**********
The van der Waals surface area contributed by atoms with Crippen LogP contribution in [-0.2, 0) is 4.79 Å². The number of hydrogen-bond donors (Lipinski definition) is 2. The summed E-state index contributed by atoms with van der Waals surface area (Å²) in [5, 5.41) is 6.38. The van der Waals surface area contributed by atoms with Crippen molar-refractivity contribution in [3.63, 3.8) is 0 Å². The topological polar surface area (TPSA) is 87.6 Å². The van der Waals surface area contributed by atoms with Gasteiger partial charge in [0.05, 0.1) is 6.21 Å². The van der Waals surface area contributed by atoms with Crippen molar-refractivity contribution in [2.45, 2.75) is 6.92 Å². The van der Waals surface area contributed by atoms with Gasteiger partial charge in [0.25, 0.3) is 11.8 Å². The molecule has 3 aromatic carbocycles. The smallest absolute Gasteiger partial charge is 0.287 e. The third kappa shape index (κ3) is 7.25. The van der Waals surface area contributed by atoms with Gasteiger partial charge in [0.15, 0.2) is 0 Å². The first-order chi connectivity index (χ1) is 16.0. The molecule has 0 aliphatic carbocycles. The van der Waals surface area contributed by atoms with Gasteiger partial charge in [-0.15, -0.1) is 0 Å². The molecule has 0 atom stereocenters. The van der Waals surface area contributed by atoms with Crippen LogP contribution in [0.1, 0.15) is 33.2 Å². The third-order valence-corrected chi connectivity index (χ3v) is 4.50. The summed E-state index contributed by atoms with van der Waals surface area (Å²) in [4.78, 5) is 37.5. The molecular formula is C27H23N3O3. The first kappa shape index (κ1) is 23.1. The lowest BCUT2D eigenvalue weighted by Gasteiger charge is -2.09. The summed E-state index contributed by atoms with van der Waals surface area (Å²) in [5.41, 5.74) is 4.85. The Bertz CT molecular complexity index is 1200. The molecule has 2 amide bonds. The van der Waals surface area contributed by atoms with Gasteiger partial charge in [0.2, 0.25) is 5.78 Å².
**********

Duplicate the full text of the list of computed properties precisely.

The van der Waals surface area contributed by atoms with Crippen LogP contribution in [-0.2, 0) is 4.79 Å². The number of hydrogen-bond donors (Lipinski definition) is 2. The summed E-state index contributed by atoms with van der Waals surface area (Å²) in [5, 5.41) is 6.38. The van der Waals surface area contributed by atoms with Crippen molar-refractivity contribution in [3.63, 3.8) is 0 Å². The topological polar surface area (TPSA) is 87.6 Å². The van der Waals surface area contributed by atoms with Gasteiger partial charge in [0.05, 0.1) is 6.21 Å². The van der Waals surface area contributed by atoms with Crippen molar-refractivity contribution in [2.45, 2.75) is 6.92 Å². The van der Waals surface area contributed by atoms with Gasteiger partial charge in [0.25, 0.3) is 11.8 Å². The molecule has 3 aromatic carbocycles. The smallest absolute Gasteiger partial charge is 0.287 e. The third kappa shape index (κ3) is 7.25. The van der Waals surface area contributed by atoms with Gasteiger partial charge in [0.15, 0.2) is 0 Å². The first-order chi connectivity index (χ1) is 16.0. The molecule has 0 aliphatic carbocycles. The van der Waals surface area contributed by atoms with Gasteiger partial charge in [-0.15, -0.1) is 0 Å². The molecule has 0 atom stereocenters. The van der Waals surface area contributed by atoms with Crippen LogP contribution in [0.1, 0.15) is 33.2 Å². The third-order valence-corrected chi connectivity index (χ3v) is 4.50. The summed E-state index contributed by atoms with van der Waals surface area (Å²) in [4.78, 5) is 37.5. The molecular formula is C27H23N3O3. The first kappa shape index (κ1) is 23.1. The lowest BCUT2D eigenvalue weighted by Gasteiger charge is -2.09. The summed E-state index contributed by atoms with van der Waals surface area (Å²) in [5.41, 5.74) is 4.85. The Bertz CT molecular complexity index is 1200. The molecule has 2 amide bonds. The van der Waals surface area contributed by atoms with Gasteiger partial charge in [0.2, 0.25) is 5.78 Å².